Established in the winter of 1748-49, the Dancing Assembly of Philadelphia— also known as “The Assembly” or “The Assemblies”— originated as an occasion for elite men and women to gather for social dancing in carefully matched pairs. Modeled after the English “assembly,” a type of formal social gathering most famously held in Bath and London, Philadelphia’s colonial version persisted beyond the American Revolution. Remaining an annual tradition in the twenty-first century, the Assembly became one of Philadelphia’s longest-lasting cultural institutions and the oldest continuously operating subscription dance in the United States.
Like the English assemblies it mimicked, Philadelphia’s eighteenth-century assemblies included both formal dances like the minuet and more boisterous “country dances.” Early assemblies also provided entertainment for those inclined not to dance, in the form of card games, and served light fare and drinks, including alcoholic punch. In the first season, the Assemblies were held at Hamilton’s Store or Warehouse on the wharf at Water Street. This location was symbolically fitting and convenient, near the area between Pine and Market Streets where Philadelphia’s leading citizens then lived. It was also near the Delaware River, Philadelphia’s connection to the Atlantic World and the epicenter of the port city’s enviable commercial success.
From the beginning, to attend one either had to be a subscriber (a person invited to be a member who paid a fee for the privilege of attending) or sponsored by a subscriber. The first year each of the fifty-nine subscribers paid a mere forty shillings for the privilege. Despite this initial low cost, it was an extremely elite institution. Early subscribers included members of the Burd, Chew, Hamilton, Inglis, McCall, Mifflin, Penn, Peters, Plumsted, Powel, Shippen, Tilghman, Wallace, and Willing families. Although prominent Jewish families like the Franks and Levys also attended—reflecting Philadelphia’s religious diversity—the Society of Friends frowned on dancing, so leading Quaker families like the Logans, Morrises, Norrises, and Pembertons did not.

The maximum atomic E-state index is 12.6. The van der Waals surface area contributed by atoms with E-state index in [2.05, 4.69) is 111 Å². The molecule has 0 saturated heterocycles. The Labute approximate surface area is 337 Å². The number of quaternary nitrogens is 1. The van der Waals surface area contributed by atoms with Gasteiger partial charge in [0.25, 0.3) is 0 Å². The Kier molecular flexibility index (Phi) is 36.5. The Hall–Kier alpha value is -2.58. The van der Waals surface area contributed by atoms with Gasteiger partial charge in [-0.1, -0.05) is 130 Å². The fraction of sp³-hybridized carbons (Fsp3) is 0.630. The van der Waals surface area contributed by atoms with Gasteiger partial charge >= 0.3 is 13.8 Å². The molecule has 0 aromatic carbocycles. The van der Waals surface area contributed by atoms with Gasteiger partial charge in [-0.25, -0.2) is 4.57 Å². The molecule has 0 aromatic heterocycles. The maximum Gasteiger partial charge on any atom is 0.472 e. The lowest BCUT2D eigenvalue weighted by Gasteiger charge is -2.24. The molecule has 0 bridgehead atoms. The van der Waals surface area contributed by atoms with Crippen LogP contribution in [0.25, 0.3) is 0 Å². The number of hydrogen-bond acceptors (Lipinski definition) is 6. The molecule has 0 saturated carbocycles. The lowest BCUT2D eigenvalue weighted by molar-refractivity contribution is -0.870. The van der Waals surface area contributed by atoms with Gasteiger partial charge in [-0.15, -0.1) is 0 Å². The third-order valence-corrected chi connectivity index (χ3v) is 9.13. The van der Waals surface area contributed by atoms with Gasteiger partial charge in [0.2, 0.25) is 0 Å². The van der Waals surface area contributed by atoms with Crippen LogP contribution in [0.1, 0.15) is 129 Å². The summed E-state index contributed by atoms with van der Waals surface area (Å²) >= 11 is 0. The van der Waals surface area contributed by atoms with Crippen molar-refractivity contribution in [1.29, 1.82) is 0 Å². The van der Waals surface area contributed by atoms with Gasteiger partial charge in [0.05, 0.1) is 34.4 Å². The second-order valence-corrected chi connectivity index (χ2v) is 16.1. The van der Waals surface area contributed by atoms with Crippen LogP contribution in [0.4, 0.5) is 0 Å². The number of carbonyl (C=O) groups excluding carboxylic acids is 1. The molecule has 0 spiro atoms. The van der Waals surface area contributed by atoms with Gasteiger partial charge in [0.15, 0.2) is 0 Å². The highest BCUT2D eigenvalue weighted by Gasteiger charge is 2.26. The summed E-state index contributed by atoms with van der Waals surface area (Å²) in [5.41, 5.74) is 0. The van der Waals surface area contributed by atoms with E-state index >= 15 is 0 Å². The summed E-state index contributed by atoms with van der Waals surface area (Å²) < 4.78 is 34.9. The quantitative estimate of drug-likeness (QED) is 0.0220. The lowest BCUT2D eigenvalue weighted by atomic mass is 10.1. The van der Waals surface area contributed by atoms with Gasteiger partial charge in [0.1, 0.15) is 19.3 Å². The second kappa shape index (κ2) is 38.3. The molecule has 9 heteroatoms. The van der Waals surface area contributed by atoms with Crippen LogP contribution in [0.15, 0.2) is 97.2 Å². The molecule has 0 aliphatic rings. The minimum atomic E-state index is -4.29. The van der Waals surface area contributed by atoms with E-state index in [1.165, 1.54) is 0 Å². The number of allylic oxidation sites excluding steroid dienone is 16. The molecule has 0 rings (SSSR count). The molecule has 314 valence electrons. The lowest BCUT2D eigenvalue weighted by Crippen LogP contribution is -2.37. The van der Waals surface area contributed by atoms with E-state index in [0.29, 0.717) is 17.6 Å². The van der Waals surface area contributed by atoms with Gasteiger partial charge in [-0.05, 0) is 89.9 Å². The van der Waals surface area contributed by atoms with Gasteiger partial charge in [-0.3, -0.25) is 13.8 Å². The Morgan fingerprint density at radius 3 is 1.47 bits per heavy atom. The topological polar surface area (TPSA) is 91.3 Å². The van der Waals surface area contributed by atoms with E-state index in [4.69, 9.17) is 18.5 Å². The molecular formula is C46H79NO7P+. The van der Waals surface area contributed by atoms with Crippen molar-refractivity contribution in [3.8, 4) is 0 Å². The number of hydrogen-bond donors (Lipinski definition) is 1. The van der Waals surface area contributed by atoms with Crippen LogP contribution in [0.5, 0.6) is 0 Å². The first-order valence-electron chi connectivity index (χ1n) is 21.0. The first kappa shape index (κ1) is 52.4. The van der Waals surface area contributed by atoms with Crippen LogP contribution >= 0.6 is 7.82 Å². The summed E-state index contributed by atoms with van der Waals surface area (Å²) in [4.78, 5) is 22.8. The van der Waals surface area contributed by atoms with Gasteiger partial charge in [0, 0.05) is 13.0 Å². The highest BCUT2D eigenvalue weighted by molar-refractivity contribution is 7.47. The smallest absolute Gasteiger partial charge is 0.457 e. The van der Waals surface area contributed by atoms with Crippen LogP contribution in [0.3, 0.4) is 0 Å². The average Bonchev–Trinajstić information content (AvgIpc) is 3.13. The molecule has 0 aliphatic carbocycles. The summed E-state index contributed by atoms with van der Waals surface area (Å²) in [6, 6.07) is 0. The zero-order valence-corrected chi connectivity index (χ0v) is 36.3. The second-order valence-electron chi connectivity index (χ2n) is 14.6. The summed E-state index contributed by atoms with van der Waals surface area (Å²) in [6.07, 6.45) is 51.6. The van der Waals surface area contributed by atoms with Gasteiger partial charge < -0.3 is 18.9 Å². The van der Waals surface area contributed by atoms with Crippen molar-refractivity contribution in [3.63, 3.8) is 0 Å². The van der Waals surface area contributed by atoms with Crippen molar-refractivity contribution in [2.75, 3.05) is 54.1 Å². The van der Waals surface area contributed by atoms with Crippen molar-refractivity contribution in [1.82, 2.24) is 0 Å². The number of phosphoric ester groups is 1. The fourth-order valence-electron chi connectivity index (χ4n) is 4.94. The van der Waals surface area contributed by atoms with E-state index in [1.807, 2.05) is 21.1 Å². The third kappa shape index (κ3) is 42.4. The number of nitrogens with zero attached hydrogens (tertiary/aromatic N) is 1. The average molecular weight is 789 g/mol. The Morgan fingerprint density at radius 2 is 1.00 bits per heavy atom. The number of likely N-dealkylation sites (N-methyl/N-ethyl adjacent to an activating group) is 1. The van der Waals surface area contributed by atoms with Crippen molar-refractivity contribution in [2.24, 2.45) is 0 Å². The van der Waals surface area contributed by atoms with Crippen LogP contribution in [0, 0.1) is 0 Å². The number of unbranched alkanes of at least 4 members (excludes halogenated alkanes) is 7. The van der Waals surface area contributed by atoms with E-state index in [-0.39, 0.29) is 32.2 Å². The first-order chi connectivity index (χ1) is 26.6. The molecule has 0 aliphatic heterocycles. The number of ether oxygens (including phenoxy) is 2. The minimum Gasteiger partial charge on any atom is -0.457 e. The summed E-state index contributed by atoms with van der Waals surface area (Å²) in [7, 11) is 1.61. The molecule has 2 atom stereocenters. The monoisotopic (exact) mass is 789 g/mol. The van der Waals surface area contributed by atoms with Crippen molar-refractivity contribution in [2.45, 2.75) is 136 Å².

Sponsored Guests Only
Regardless of one’s wealth or social standing, it was never possible simply to appear at the Assemblies unsponsored. At times the invited guests were outsiders to the local social scene, however. In 1755, a group of Mohawk Indians joined the Assembly and performed a “scalping dance”; in 1768 the presence of the British Duchess of Gordon (Jane Gordon, c. 1748-1812) caused a stir. For outsiders and locals alike, the Assembly remained a “by invitation only” event throughout its history. At times, this exclusivity invited derision. For example, French refugee Moreau de St. Méry (1750-1819), no doubt chagrined at his own inability to secure an invitation in 1795, observed that there was considerable “snobbery in Philadelphia, where classes are sharply divided. This is particularly noticeable at balls.”
Once Philadelphia’s City Tavern was constructed at Second and Walnut Streets in 1773, the Assemblies were held there. Later, the event moved to Oeller’s Hotel, built at Sixth and Walnut Streets in 1791. At both sites, by day men met to talk business and politics. On the nights when Assemblies were held, however, women played important roles as dancers and arbiters of taste and behavior as they flaunted their genteel knowledge of formal dancing, their clothing and jewels, and, in some cases, their marriage potential.
Despite the importance of women at these events, from its beginnings, the Philadelphia Dancing Assembly operated under the aegis of a group of elite men, first called “directors” and later “managers.” These men (no doubt with the input of their wives, mothers, and sisters) laid down strict rules for the institution. In the eighteenth century, the Assemblies consisted of a series of balls held weekly throughout an entire winter social season, January through May.
The Politics of Dancing